Monday, 1 December 2008

The ignorant, the zealots and the haters will reveal themselves.

Earlier this evening, a Radio-Canada journalist was trying to interview Dimitri Soulas, the PM's media spokesman. Michel Picard, I think it was, became increasingly frustrated with Soulas' evasiveness and his overbearing rote declarations that ran roughshod over the reporter's attempts to get him to actually answer the questions asked.

The speaking points issued by Harper play over and over again in a never-ending audio loop, emerging from those who still march to his beat.

On discussion boards and blogs, such as those associated to Stephen Taylor's Blogging Tories, Harper supporters - the knuckle draggers, the religious ideologues and the lunatics have been free-styling and embellishing the party line.

Over the last four days, they have been savaging members of Parliament and the political parties who were elected by Canadians to serve them and govern their country.

Next they will direct their ignorance, their zealotry and their hate towards Governor General Michaëlle Jean. She is a woman, she is of Haïtian ancestry and she is progressive. She is also the most powerful person in Canada at the moment, invested with the legal and political potential to determine who will be governing our country in the year to come.

Pay attention to what they'll write about her, the lies they'll concoct, the venom they'll spew, the rage they'll direct towards this intelligent, powerful woman who represents the sum of all their irrational and toxic fears.


the regina mom said...

I already decided earlier tonight that I'm doing some serious lovingkindness meditation over the course of the next week.

Jennifer Smith said...

This, to me, is the hard line that separates traditional Canadian Conservatives (like my father) from the mutated, imported version of Conservatism foisted upon us by Stephen Harper and his RepubliCons: their attitude towards the Senate and (ultimately) the Governor General.

This whole episode has actually served to clarify the sad truth that these people would really, really rather have Canada become an American-style Republic instead of a Parliamentary democracy.

Frank Frink said...

yes, they will rehash all they have said about her since she was named to the post. Her ancestry, the colour of her skin, that she is not native born, her appointment by a Liberal PM, the questions about her and her husband's souverainiste sympathies, her background in journalism and social work, and it will be ugly.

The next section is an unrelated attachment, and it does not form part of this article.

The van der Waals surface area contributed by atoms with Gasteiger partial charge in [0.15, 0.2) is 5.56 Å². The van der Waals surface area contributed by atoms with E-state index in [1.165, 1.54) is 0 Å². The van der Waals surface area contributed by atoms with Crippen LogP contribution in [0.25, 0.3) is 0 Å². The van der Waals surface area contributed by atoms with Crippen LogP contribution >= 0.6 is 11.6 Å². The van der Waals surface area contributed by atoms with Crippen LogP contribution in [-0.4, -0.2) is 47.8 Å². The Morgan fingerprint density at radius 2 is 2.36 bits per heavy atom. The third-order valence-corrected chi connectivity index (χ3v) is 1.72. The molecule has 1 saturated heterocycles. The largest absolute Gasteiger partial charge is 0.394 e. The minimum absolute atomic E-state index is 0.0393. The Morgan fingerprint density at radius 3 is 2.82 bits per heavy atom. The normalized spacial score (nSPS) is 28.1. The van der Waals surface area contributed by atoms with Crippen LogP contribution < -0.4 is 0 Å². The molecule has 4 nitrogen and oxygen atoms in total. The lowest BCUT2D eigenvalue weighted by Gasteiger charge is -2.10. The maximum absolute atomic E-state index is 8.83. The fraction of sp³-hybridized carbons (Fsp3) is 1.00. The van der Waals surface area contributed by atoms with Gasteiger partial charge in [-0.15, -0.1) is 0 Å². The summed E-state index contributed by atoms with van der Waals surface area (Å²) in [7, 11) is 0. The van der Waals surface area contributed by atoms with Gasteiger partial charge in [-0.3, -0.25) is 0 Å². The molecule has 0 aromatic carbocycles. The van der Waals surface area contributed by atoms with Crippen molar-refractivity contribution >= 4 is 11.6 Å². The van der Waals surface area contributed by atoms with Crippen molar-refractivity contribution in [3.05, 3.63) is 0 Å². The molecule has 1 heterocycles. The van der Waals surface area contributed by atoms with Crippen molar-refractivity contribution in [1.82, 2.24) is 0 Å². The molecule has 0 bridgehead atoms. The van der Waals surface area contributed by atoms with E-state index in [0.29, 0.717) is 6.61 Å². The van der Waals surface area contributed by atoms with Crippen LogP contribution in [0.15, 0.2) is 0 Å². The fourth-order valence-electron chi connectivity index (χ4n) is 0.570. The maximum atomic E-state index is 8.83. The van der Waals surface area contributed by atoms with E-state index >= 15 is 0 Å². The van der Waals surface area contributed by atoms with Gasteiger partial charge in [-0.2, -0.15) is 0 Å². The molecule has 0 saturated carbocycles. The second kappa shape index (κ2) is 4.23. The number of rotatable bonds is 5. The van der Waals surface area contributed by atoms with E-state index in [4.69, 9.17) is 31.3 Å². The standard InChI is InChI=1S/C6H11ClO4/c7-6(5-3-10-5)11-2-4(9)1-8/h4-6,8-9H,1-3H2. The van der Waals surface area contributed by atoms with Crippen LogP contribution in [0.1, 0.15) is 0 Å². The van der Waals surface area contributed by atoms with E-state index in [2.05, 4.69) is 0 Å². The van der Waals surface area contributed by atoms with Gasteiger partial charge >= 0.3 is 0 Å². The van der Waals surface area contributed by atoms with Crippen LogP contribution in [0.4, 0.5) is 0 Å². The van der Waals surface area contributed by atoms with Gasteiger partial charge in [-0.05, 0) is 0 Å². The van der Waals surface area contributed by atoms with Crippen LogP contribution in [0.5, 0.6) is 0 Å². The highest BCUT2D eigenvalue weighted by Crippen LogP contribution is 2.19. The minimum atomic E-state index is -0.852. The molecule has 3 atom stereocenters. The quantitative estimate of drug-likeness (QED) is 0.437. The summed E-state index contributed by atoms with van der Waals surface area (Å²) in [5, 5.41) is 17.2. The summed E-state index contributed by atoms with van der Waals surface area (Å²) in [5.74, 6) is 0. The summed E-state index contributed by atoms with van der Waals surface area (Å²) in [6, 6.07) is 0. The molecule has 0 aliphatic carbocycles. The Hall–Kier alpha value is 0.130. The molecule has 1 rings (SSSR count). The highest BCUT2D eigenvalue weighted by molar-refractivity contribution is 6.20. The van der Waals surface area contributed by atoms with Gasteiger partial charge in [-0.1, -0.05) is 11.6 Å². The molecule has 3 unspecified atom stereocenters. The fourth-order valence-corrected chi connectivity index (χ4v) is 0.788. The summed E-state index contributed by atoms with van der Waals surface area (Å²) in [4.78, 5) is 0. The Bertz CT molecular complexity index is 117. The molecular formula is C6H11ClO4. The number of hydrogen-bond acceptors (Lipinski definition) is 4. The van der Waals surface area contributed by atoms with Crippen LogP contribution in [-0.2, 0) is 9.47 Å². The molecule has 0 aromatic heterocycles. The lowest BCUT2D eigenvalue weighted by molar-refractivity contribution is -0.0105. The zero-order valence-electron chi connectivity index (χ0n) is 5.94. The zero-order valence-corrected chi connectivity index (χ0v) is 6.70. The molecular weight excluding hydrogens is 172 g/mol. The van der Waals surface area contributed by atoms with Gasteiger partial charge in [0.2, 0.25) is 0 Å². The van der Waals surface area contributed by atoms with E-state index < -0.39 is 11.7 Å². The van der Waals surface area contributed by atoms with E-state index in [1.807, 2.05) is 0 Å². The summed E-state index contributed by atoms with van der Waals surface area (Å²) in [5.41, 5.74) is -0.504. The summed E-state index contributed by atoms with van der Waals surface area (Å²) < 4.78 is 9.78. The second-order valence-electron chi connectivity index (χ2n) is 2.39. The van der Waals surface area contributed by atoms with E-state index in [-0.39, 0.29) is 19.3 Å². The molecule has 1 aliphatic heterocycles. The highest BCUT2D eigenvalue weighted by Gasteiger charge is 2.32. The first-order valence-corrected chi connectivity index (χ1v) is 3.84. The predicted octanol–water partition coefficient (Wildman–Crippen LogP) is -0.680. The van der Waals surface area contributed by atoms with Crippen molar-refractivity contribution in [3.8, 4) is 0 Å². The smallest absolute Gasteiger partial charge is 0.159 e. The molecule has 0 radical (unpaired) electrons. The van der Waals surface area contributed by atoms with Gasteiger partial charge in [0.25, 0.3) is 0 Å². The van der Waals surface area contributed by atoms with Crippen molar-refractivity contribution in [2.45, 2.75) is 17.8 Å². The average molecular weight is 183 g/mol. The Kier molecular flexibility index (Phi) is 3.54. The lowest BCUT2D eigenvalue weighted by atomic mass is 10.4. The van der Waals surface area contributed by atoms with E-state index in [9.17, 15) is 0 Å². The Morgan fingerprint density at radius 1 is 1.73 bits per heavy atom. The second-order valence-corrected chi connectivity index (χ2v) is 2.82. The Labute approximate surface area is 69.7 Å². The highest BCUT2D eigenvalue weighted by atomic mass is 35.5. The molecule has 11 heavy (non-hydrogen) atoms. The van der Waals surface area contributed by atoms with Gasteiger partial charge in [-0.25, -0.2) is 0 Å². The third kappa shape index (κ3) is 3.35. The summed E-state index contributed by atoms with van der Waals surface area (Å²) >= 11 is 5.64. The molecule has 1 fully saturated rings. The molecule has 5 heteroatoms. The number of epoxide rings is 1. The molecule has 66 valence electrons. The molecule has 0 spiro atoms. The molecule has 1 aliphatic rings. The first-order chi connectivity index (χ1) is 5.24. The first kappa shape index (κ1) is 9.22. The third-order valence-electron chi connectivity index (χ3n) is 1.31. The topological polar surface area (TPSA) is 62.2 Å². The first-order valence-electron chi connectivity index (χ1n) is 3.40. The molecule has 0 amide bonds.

On the upside, they very much underestimate her public popularity.

Pseudz said...

I just heard historian Desmond Morton speaking to Anna Maria Tremonti on the topic of the up- & down- heavals in Ottawa _ He stressed the fact that our system of parliamentary democracy does not elect a prime minister. Rather, we elect a House of Commons. He called it a "confidence chamber". Who has the confidence of the House can form the government - under the aegis of the GG.

At the time of the loss of confidence of the House the GG's power seems to make the switch from ritual to actual.

The reason that I write this is that one of Morton's points was that the GG need not take a failed government's advice about appointments in its 'dying days'. This includes Senate appointments. I got the impression that it would be 'bad form' for Harper to try to stack the Senate - and 'bad form' for Madam Jean to accede.

She's already handling the job of GG with aplomb - now she's about to have greatness thrust upon her.

Dr.Dawg said...

Norman Spector has already started the hate campaign:

If Ms. Jean were to decide to hand power over to a Liberal-led coalition, Conservative voters would be furious. Western Canadians, in particular, would feel that the government had been stolen from them. Outside Québec, there would be strong resentment against a party dedicated to breaking up Canada having a role in governing the country.

Ms. Jean was appointed by former Prime Minister Paul Martin. At the time of her appointment, she also held French citizenship, which she wisely renounced in the ensuing controversy. There was also considerable controversy over whether she and her spouse, Jean-Daniel Lafond, harboured separatist sympathies; in his case, few of those who know him believed the denials.

Funny how that second para. crept into the discussion, isn't it?

fern hill said...

Hm, it seems I can't edit comments. pseudz thinks that maybe the person he heard on the radio was not Desmond Morton but Peter Russell.

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